How two brothers found their way out of the Abu Sayyaf and into a new life
Children involved in extremist groups are not unheard of, but the lives they lead after are
Mar 25, 2019
Nolisoli.ph headed to Mindanao to explore the diverse cultures of the region through food, arts, crafts via narratives often overshadowed by news of conflict. This series strives for nuanced storytelling, with dispatches highlighting the rich culture and landscape the region has to offer.
For the subjects’ safety, Nolisoli.ph has decided to use aliases instead of their real names.
It was already dark when two brothers arrive at a tightly secured compound in Basilan tucked in between a marsh and a forest. As they make their way into the garden table where we are sitting, we can sense a hint of reluctance. They take their time before settling, occasionally exchanging looks between each other, sometimes a tense laugh.
When they were finally introduced to us, we get a clear glimpse of their faces. Patrick was a little over five feet with a slender frame and dark complexion. We were told he was 25 years old, but it would be hard to confirm this just by looking at him. He could pass for someone younger.
Junjun, who’s 10 years old, had the usual demeanor of a playful child, sometimes tapping on the table rhythmically or fiddling with the can of juice served before him with a wide grin he couldn’t hide. His eyes were commanding as much as they were charming. In Filipino, we use the word mapungay to describe eyes like his, which were bright, down-turned, and accentuated by thick curly lashes.
A local joined us to translate Filipino to Yakan and back before we started asking questions about how they got there and how they’re feeling, careful not to seem too eager or intimidating.
Their answers were curt. The translator himself was having a hard time trying to relay the message to the boys, as we were told some words don’t have an equivalent in their native tongue.
As their responses get lengthier, signaling the slow transition out of their shells, that’s when we inquired about their personal lives, the ones they led before becoming members of the Islamic separatist organization Abu Sayyaf Group (ASG).
“Hindi ko siya pwedeng iwan dahil walang mag-aalaga sa kanya.”
A promise of a better life
“Where do you live?” we ask. “Bacung,” Patrick says. It is a barangay in the municipality of Sumisip, Basilan. They tell us they come from a family of seven kids, five if you discount the eldest who died during a recent military encounter as a member of the rebel group, and the youngest who passed away.
Asked on how their childhood was, Patrick simply says, “Wala na [kaming] nanay at tatay.” He was just 15 when their parents were killed. Their father who was then a civilian augment in the military was alleged by their rival family to be a member of ASG, making him a target in an operation where he was eventually killed, along with his spouse.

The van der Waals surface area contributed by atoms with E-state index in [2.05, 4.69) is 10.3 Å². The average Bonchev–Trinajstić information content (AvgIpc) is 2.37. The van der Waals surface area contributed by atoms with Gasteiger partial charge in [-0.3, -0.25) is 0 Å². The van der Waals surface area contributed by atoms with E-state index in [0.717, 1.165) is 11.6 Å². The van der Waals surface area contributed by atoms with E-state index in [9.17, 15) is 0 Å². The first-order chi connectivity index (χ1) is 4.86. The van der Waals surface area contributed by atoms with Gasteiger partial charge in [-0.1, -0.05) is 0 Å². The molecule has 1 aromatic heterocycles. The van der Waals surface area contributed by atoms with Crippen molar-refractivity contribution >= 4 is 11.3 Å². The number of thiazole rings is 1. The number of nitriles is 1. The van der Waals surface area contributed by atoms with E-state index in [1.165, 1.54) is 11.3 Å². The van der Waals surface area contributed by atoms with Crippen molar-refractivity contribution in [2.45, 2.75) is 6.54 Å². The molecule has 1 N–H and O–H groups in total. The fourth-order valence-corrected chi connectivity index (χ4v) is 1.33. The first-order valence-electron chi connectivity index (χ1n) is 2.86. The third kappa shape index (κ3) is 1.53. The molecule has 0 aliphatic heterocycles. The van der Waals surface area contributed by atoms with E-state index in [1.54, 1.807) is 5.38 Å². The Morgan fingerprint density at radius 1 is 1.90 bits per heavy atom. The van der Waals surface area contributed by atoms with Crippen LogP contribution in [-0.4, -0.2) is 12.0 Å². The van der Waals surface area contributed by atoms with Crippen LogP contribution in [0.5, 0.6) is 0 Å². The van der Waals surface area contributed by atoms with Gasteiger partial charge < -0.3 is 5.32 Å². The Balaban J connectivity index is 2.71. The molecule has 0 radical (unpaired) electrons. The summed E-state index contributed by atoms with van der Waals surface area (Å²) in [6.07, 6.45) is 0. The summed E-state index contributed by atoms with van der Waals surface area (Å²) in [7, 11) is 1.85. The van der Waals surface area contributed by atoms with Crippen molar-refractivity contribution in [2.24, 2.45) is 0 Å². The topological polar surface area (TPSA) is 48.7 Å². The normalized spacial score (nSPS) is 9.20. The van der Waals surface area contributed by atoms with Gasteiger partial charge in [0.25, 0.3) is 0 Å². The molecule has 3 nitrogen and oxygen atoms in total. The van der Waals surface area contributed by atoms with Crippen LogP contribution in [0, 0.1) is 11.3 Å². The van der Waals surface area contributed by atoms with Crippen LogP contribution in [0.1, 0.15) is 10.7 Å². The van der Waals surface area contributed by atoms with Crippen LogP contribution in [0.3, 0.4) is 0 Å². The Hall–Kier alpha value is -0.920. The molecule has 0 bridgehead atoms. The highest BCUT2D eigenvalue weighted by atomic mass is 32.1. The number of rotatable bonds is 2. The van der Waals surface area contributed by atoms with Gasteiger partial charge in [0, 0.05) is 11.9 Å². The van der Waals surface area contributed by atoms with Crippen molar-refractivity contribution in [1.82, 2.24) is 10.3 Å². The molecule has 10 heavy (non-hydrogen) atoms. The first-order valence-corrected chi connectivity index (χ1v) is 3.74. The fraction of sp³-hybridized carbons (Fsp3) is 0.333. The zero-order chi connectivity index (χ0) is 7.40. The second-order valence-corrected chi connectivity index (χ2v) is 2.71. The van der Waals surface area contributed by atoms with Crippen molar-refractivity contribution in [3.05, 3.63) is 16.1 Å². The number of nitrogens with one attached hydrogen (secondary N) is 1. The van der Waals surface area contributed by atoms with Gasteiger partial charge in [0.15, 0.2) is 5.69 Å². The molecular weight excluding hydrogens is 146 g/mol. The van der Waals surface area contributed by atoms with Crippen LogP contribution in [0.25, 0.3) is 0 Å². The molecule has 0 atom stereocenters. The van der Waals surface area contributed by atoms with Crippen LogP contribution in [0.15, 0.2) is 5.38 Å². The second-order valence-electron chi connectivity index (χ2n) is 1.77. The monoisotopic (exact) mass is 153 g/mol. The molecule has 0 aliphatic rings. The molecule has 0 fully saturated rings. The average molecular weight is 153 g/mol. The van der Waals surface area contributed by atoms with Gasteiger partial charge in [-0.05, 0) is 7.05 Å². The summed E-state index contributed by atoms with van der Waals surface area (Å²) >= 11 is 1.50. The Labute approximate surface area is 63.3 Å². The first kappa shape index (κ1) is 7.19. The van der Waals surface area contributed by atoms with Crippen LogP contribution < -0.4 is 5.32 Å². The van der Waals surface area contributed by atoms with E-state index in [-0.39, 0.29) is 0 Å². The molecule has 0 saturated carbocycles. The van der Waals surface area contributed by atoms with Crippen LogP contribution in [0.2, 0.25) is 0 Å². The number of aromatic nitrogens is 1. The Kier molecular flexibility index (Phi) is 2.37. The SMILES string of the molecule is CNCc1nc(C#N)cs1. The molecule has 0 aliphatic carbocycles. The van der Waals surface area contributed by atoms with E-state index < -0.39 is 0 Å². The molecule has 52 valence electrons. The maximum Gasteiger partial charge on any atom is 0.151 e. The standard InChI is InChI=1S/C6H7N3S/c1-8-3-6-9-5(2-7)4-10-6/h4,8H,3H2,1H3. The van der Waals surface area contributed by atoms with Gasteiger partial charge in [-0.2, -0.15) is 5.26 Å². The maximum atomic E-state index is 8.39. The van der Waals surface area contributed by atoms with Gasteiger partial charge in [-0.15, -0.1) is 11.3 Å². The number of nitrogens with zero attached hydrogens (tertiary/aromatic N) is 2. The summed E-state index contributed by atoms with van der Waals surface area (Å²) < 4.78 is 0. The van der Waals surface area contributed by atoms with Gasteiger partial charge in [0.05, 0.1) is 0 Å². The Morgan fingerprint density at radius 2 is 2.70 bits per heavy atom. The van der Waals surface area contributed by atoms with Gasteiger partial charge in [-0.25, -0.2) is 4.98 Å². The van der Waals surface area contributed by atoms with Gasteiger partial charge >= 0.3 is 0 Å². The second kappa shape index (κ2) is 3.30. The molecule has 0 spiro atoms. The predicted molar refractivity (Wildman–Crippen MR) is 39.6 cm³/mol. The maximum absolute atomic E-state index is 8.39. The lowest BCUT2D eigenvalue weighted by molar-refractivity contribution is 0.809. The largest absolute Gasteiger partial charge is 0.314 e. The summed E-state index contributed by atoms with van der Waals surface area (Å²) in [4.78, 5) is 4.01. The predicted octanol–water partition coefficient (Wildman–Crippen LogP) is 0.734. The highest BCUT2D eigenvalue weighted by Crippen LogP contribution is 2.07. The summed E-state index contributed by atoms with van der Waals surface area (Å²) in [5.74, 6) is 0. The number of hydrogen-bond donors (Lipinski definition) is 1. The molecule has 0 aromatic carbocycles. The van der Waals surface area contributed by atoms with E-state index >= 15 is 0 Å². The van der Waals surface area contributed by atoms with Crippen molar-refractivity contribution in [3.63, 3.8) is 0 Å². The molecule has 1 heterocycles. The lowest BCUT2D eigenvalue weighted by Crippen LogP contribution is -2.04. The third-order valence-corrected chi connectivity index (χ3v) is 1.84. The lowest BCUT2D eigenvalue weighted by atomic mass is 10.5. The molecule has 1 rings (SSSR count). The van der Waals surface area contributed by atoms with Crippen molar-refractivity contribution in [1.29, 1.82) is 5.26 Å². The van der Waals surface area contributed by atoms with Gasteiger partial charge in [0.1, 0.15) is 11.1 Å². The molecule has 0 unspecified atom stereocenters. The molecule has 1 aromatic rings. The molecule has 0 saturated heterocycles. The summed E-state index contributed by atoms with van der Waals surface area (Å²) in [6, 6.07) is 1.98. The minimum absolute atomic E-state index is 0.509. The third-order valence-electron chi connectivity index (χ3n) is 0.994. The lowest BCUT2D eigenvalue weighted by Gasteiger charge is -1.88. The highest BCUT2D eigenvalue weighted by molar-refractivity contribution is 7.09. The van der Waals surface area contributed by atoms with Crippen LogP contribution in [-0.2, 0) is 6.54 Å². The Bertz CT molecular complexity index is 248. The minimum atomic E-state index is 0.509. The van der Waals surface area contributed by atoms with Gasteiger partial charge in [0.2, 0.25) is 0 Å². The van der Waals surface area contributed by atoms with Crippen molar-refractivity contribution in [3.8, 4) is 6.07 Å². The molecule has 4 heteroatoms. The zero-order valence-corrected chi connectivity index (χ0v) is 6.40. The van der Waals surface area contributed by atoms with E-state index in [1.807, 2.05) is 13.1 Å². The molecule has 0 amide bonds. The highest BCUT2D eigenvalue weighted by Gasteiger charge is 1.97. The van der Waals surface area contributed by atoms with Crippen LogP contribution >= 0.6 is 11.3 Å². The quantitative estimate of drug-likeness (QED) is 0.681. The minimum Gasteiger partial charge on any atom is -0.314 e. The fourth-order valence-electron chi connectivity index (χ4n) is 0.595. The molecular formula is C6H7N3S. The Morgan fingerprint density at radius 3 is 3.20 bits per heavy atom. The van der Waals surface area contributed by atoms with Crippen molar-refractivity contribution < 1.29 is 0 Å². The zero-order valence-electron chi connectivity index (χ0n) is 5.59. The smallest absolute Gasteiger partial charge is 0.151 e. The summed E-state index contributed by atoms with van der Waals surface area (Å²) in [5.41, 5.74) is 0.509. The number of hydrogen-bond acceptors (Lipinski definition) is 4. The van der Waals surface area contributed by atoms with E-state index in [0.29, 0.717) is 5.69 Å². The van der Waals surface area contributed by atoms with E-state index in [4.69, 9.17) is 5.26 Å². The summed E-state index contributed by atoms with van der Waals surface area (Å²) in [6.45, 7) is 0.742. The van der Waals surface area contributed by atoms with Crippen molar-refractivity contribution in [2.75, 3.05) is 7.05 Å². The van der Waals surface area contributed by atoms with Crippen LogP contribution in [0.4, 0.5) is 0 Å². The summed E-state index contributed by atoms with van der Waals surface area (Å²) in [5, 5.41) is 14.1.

After losing their parents, both of them were adopted by kin, who they suspected was behind the death of their parents while the rest of their siblings lived with other relatives. It was then that their eldest brother joined the ASG.
Patrick and Junjun eventually ran away from their foster family and lived on their own, working at a rubber farm where the ASG frequently passes by. Lured with the promise of a P5,000 monthly salary and revenge for the demise of their parents, Patrick caved in and joined the group.
How Junjun, then barely seven, ended up as an errand boy to the rebel group, Patrick has this to say: “Hindi ko siya pwedeng iwan dahil walang mag-aalaga sa kanya.”
Minors in armed groups
It was in 2011 when authorities confirmed that armed groups, not just ASG, were recruiting children and using them “for combat, as part of medical squads, as cooks, and to extract gunpowder from firecrackers.”
According to a United Nations report, armed groups such as Bangsamoro Islamic Freedom Fighters, New People’s Army, and the Maute Group are known to use minors as human shields during encounters with the military. ASG, on the other hand, is also notorious for luring in economically-vulnerable folks, apart from minors.
In an interview with Inquirer.net, a local community leader in Cotabato City said that most minors are recruited through social media. But that wasn’t the case with Patrick and Junjun. What drove them to join ASG was the promise of a better life, somewhere away from the dark one that they had led after their parents died.